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ASM Code Generated by the COBOL Compiler

 
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bengtpelle

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Joined: 28 Aug 2006
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PostPosted: Wed Jun 03, 2009 11:13 pm    Post subject:
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You should be aware of the tremendeous number of variations of code that will be generated by cobol for a single instructions such as ADD A TO B.
Here are a few variations of the PICTURE statement that will cause totaly different code to be generated.

DISPLAY
COMPUTATIONAL
COMPUTATIONAL-x
Size of field
Even or odd number of characters in field
If the field is Signed or not
Number of Decimals
Indexed field

All of above and some more can if I remember correctly generate about 200 variations of code for the simple ADD, SUB, MOVE, MULT and so on.

The most expensive once when it comes to code generated are:
DISPLAY
Unsigned field
Even number of digits
Indexes with a picture of Display can generate 10 times more code in a program.

I know since I was part of the IBM development team for the COBOL compiler.
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Bill O'Boyle

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PostPosted: Thu Jun 04, 2009 12:01 am    Post subject: Reply to: Assembler language insructions
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Doubleword-Binary fields which require (when needed) a BALR to a COBOL run-time module to perform some types of arithmetic, can also be very expensive.

I have a question for you. Why does COBOL generate an MVCL when using variables (lengths) as part of reference modification, instead of interrogating the given length and determine whether it's a candidate for an EX over an MVC, if the length does not exceed 256?

PL/I determines the length and issues an EX over an MVC when the length is not greater than 256.

Just curious....

Regards,
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bengtpelle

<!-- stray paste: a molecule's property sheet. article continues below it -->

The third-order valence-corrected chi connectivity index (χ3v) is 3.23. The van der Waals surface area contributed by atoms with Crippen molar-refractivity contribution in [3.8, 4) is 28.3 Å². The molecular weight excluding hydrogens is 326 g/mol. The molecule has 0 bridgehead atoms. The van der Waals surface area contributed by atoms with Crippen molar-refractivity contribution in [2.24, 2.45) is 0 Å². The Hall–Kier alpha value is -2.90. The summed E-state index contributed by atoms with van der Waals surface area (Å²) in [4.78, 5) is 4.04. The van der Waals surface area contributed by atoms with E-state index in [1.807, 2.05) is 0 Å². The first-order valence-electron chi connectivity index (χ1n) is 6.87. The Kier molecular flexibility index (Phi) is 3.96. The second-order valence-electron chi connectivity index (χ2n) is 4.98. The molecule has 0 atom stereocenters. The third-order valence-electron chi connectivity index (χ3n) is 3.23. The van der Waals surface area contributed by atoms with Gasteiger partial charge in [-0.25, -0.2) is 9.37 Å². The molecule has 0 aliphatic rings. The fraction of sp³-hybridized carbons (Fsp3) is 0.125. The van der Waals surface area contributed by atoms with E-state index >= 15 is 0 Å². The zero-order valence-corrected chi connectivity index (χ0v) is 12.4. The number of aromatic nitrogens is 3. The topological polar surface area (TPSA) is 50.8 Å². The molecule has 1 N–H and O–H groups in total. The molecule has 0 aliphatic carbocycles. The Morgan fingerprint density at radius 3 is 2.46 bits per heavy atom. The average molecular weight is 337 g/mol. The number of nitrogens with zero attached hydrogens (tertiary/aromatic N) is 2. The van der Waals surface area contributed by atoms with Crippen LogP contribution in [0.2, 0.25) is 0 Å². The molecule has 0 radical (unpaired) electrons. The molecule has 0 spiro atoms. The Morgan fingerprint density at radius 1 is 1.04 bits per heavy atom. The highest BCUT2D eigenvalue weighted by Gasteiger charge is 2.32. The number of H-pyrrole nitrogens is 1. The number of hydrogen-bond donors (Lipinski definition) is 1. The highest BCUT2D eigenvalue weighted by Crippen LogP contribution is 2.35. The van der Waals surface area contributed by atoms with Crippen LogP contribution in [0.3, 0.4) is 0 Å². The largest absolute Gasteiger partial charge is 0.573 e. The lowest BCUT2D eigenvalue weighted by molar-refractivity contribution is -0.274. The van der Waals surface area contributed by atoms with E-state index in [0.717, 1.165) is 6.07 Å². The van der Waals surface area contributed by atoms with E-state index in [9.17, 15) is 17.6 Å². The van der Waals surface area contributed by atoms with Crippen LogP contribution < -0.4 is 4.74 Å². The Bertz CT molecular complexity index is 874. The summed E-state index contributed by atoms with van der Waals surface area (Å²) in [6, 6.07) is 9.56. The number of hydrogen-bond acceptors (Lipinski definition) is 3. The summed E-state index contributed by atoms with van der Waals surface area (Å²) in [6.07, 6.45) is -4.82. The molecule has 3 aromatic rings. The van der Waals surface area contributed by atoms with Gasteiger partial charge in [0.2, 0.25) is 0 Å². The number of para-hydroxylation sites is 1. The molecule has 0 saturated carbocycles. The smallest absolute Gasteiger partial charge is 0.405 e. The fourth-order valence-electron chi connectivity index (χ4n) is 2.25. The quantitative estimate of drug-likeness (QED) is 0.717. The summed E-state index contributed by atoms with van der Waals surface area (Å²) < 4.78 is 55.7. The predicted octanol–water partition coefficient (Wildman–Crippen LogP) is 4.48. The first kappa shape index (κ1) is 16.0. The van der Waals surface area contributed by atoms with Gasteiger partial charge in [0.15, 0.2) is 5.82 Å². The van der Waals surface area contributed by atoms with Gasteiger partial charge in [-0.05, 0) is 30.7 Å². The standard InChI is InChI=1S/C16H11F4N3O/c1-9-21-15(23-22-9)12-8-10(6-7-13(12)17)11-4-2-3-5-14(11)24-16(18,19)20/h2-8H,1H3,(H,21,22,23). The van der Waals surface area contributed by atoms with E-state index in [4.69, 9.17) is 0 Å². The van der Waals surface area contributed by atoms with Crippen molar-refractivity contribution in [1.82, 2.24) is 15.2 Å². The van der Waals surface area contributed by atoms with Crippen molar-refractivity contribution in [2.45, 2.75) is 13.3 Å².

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PostPosted: Thu Jun 04, 2009 3:38 am    Post subject:
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The length of the move is a run time issue and not a design time issue. If I remember right, the MVCL is used to handle any size field. Executing an MVC could be dangerous if a field is modified to be more then 256 bytes. I guess that was the reasoning behind it.
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Bill O'Boyle

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PostPosted: Thu Jun 04, 2009 6:32 am    Post subject: Reply to: ASM Code Generated by the COBOL Compiler
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I understand the 256-byte limitation on the MVC instruction. But, how can the PL/I folks recognize the dynamic-length and the compiler generates an EX over an MVC?

An MVCL is an interruptible instruction, requiring four registers for usage, but for the COBOL compiler to issue this instruction, specifying (for example) a receiving and sending register value set to an F'1', seems like a waste of cycles.

Just my .02 cents....
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bengtpelle

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PostPosted: Thu Jun 04, 2009 6:36 pm    Post subject:
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I do not know how PL/1 determines it. Probably the definition of the fields are used to determine what to generate. The original COBOL compiler did not use the MVCL since it did not exist in the first computers (360). Somehow it must have been changed in later versions and I do not know why.
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enrico-sorichetti

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PostPosted: Thu Jun 04, 2009 6:44 pm    Post subject: Reply to: ASM Code Generated by the COBOL Compiler
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simply because the pl1 compiler is a bit smarter than the cobol compiler icon_biggrin.gif

the same way it determines that it has to build a sequence of mvc' s for 256 bytes, followed by a last mvs for the residual part

for static moves the length available at compile time and the decision can be taken there

for dynamic moves the process is similar

a loop of mvc' s for a 256 bytes length
followed by an executed mvc for the residual

as far as the mvcl is concerned, a religion war might come out icon_biggrin.gif
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bengtpelle

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PostPosted: Thu Jun 04, 2009 7:40 pm    Post subject:
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I fully agree.
In the so called IOCS the IO-Modules for E.G. Variable length records uses the loop over an MVC followed by an executed move for the residual when it has to move a record to a work area.
This is by far the best method.
Using four registers for a transaction is a total waste.
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